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J Exp Child Psychol. 1998 Jun;69(3):151-74.

Evidence for a global categorical representation of humans by young infants.

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Department of Psychology, Washington & Jefferson College, Washington, PA 15301, USA.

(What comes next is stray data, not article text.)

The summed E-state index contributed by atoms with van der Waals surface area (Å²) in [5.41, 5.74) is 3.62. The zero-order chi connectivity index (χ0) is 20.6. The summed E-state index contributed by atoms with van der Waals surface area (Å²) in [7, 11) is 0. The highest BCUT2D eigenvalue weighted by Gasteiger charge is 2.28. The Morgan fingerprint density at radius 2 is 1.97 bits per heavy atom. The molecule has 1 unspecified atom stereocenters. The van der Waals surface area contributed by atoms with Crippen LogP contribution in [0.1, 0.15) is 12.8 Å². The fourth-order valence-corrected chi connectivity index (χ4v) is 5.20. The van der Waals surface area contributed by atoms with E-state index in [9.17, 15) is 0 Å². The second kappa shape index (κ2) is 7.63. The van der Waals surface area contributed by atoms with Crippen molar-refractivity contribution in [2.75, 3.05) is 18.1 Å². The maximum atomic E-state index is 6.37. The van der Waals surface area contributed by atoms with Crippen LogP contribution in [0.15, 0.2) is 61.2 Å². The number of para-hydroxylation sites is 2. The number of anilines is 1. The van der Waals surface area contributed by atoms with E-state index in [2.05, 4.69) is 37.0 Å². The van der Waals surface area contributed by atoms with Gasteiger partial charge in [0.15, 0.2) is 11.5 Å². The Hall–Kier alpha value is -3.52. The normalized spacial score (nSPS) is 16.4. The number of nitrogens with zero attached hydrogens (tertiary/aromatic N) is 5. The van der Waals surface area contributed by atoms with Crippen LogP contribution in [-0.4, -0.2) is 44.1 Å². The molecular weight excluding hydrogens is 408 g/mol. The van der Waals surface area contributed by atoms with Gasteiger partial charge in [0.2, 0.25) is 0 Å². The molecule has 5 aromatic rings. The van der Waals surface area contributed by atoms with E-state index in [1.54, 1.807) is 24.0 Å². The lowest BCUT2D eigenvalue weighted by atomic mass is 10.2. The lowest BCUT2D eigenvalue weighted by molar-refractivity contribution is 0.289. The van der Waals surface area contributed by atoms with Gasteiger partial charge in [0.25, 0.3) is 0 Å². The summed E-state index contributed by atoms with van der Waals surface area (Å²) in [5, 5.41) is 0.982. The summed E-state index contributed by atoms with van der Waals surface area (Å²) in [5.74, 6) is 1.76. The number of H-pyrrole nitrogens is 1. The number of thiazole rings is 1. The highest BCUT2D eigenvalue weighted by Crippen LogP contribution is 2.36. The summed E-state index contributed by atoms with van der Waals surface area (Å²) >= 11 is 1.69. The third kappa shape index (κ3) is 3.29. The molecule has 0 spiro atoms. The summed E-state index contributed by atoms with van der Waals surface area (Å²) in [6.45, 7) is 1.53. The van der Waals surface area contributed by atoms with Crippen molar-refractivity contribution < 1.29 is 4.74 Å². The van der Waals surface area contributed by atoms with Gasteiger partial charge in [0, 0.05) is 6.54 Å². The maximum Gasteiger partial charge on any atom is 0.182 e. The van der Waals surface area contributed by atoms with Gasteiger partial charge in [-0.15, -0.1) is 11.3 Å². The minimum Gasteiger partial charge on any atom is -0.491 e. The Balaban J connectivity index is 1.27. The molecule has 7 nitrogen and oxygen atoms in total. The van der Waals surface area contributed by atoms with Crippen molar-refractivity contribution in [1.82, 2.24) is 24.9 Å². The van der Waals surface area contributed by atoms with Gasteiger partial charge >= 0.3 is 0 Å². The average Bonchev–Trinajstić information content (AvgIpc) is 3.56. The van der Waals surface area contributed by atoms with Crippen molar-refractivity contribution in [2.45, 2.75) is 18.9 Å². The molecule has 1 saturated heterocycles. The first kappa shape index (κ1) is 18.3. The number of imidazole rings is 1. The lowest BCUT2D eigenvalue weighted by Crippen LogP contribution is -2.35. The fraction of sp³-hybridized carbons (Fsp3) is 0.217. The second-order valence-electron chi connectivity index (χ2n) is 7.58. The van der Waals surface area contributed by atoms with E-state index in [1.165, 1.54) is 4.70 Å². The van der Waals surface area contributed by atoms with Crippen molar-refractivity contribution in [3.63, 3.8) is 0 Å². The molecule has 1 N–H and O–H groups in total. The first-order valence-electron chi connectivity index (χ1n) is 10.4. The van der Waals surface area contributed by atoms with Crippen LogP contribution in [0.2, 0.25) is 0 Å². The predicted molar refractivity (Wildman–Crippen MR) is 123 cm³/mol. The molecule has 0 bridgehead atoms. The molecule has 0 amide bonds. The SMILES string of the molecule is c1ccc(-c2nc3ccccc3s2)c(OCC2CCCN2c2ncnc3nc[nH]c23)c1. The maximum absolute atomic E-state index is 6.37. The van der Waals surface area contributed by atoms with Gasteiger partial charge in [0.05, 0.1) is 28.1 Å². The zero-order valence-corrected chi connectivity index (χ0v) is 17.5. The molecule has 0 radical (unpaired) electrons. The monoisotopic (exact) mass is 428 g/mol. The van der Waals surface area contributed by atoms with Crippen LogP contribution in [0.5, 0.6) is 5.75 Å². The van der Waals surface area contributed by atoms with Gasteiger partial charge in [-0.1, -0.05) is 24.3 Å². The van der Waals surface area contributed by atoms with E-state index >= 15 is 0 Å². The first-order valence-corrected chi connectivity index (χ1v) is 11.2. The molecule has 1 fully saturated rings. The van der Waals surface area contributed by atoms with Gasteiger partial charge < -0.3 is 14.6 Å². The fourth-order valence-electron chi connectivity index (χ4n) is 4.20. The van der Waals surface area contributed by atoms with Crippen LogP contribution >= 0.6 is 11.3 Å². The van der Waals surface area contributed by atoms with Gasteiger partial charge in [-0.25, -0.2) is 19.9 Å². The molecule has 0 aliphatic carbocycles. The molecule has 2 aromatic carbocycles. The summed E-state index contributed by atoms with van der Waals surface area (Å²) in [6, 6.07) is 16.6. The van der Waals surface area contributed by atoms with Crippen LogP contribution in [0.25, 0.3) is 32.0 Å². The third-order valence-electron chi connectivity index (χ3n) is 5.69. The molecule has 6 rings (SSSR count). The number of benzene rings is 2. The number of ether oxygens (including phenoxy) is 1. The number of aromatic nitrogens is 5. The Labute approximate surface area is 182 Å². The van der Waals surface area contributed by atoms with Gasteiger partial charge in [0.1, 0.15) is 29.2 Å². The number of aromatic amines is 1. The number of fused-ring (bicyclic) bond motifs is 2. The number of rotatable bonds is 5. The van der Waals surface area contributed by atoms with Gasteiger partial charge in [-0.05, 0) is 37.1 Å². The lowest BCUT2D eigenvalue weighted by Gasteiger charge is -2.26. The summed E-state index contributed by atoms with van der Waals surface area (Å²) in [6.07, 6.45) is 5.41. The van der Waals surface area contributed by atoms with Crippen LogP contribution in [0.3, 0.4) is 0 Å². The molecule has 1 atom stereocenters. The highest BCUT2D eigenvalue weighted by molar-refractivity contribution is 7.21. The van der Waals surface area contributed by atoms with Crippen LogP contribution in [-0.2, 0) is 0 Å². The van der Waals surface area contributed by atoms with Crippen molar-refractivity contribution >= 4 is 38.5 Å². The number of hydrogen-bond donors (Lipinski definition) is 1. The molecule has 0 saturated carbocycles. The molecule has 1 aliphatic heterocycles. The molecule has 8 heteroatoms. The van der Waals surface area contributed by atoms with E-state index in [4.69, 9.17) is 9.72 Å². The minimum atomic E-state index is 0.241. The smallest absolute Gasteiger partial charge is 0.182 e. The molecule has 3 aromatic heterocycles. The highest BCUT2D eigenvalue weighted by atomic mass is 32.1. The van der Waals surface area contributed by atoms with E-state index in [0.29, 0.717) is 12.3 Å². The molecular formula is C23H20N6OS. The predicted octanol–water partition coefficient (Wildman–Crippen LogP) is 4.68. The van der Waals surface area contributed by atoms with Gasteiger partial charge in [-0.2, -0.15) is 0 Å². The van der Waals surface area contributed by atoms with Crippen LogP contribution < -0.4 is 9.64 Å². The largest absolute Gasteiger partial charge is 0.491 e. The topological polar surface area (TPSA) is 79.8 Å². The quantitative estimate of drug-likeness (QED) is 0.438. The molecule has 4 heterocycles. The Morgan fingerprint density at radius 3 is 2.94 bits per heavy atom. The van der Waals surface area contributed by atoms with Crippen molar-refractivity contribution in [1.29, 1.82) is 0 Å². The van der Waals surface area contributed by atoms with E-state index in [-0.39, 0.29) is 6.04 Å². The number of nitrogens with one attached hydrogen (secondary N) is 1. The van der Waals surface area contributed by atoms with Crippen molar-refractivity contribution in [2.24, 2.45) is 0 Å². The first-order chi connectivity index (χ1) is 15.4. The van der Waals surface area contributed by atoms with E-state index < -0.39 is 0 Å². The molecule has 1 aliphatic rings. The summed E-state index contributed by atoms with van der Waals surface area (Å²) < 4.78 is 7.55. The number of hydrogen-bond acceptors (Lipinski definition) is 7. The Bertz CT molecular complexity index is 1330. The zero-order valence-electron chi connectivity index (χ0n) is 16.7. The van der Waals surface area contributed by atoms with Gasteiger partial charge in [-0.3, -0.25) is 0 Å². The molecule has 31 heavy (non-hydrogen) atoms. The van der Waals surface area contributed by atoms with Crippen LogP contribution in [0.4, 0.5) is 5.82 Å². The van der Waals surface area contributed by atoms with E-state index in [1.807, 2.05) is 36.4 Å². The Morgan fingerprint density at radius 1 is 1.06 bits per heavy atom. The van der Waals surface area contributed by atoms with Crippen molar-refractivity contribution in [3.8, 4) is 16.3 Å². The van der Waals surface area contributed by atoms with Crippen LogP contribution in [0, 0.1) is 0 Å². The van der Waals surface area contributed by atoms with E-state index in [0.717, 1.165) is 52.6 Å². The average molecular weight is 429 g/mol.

The representation of pictorial exemplars of humans by young infants was examined. Experiments 1B and 2 demonstrated an asymmetry with respect to the exclusivity of the categorical representations formed by 3- and 4-month-olds for humans and non-human animal species. The categorical representation for humans included novel humans, horses, cats, and fish, but excluded cars; the categorical representation for horses included novel horses, but excluded humans, fish, and cars. Experiment 2 also showed that the categorical representation for humans included exemplar information, whereas the categorical representation for non-human animal species was based on summary information. The asymmetry in categorization of human versus non-human animal species did not extend to the presumed more basic process of discrimination of individual humans versus non-human animals (Experiment 3). The findings suggest that a broad categorical representation of humans may be a cognitive reference point (or region) for young infants.

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